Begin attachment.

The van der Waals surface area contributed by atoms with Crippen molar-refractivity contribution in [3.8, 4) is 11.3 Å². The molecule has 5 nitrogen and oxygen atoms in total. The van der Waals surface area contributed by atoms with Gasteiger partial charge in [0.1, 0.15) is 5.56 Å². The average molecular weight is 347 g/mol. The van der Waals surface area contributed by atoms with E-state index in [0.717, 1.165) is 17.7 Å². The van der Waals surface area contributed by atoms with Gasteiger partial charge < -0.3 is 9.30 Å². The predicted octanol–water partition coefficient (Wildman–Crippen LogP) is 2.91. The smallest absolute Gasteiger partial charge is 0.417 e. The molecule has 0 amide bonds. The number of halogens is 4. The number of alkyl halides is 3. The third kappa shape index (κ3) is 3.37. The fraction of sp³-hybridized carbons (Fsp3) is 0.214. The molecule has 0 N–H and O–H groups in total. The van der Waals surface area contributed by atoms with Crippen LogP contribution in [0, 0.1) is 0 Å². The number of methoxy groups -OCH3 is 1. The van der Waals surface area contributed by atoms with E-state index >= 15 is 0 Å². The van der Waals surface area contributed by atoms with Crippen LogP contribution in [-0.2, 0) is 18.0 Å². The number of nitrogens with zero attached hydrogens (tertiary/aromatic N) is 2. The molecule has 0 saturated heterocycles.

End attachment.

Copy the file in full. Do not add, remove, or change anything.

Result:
The van der Waals surface area contributed by atoms with Crippen molar-refractivity contribution in [3.8, 4) is 11.3 Å². The molecule has 5 nitrogen and oxygen atoms in total. The van der Waals surface area contributed by atoms with Gasteiger partial charge in [0.1, 0.15) is 5.56 Å². The average molecular weight is 347 g/mol. The van der Waals surface area contributed by atoms with E-state index in [0.717, 1.165) is 17.7 Å². The van der Waals surface area contributed by atoms with Gasteiger partial charge < -0.3 is 9.30 Å². The predicted octanol–water partition coefficient (Wildman–Crippen LogP) is 2.91. The smallest absolute Gasteiger partial charge is 0.417 e. The molecule has 0 amide bonds. The number of halogens is 4. The number of alkyl halides is 3. The third kappa shape index (κ3) is 3.37. The fraction of sp³-hybridized carbons (Fsp3) is 0.214. The molecule has 0 N–H and O–H groups in total. The van der Waals surface area contributed by atoms with Crippen LogP contribution in [0, 0.1) is 0 Å². The number of methoxy groups -OCH3 is 1. The van der Waals surface area contributed by atoms with E-state index >= 15 is 0 Å². The van der Waals surface area contributed by atoms with Crippen LogP contribution in [-0.2, 0) is 18.0 Å². The number of nitrogens with zero attached hydrogens (tertiary/aromatic N) is 2. The molecule has 0 saturated heterocycles.